Zinta van der Linde

Did you know that putting up road signs without the necessary permission from the relevant authorities could make you guilty of a criminal offence?

In the matter of Vermeulen Verf CC & Another v DIY Superstores (Pty) Ltd & Others the two parties conducted more or less the same type of business from their respective premises which was situated opposite each other. The road separating the premises had two traffic lanes separated by a concrete traffic median. In order to enter the premises of Vermeulen Verf a prospective customer therefore would have to make a u-turn at the end of the traffic median to enter their premises on the right.

DIY Superstores however instructed a sign company to erect a “no u-turn” sign. The sign company was not a competent authority and thus not in compliance with the standards and regulations pertaining to traffic management. Section 57(10) of the National Road Traffic Act, 93 of 1996 specifically prohibits any person to display any road traffic sign on a public road unless authorised to do so by the competent authority. Any member of the public may institute action in terms of the aforementioned Act on behalf of other members of the public.

The effect of putting up the “no u-turn” sign was that of practicality. Prospective customers had to drive one kilometre further to make a u-turn and drive back to their destination. It was inevitable that the sign was illegally put up and when an act is statutorily prohibited for the protection of a particular party, then it is not necessary to allege special damages.[1] It is merely an incidental result that the illegal putting up of the “no u-turn” sign, allegedly perpetrated with ulterior motive, which meant that customers of Vermeulen Verf had to travel an extra distance without any cogent reason, and therefore this resulted in damages. What was however considered above all other factors was the effect that this road sign had on the public as affirmed by the courts in other matters preceding this one as follows:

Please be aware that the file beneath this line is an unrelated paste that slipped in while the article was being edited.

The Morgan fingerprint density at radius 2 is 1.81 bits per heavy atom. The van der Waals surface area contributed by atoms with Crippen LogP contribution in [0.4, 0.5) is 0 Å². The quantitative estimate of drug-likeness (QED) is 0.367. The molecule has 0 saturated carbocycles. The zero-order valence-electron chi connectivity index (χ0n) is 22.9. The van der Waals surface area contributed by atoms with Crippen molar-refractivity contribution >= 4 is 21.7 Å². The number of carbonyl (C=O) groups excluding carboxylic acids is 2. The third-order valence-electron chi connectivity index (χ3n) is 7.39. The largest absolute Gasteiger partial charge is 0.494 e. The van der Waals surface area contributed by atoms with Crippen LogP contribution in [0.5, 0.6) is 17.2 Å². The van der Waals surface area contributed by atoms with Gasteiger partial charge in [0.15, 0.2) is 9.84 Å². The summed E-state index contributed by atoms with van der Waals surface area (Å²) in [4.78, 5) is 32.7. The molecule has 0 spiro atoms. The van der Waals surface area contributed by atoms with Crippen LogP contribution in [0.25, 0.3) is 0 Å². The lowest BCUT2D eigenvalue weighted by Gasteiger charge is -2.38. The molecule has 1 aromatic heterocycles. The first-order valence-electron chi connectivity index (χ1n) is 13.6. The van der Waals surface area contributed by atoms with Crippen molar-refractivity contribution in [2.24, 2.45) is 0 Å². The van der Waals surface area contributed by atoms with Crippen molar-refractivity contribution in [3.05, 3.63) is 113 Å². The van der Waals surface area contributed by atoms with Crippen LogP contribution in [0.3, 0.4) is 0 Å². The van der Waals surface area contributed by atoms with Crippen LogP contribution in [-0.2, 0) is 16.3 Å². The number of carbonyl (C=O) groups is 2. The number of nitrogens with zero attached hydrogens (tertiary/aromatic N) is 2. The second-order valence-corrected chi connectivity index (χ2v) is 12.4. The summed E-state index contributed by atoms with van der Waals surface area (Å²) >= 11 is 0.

“Where it appears either from reading of the an enactment itself or from that plus a regard to surrounding the circumstances that the Legislature has prohibited the doing of an act in the interest of any persons, the intervention of the Court can be sought by any such person to enforce the prohibition without proof of special damages.”[2]

One could argue that DIY Superstores was merely putting up the road sign as a gesture of good faith and as a civilian act due the incompetence of its municipality. The court however said that “while it is commendable…his actions remain illegal.”

The model of the story: do not take the law into your own hands. Do not perform illegal actions. Rather make an appointment with one of the attorneys at JJR Inc. for assistance.

[1] Patz Supra 1907 TS 427 at 433.

[2] Roodepoort-Mariasburg Town Council v Eastern Properties (Prop.) Ltd 1993 AD 87 at page 96.

This article is a general information sheet and should not be used or relied on as legal or other professional advice. No liability can be accepted for any errors or omissions nor for any loss or damage arising from reliance upon any information herein. Always contact your legal adviser for specific and detailed advice.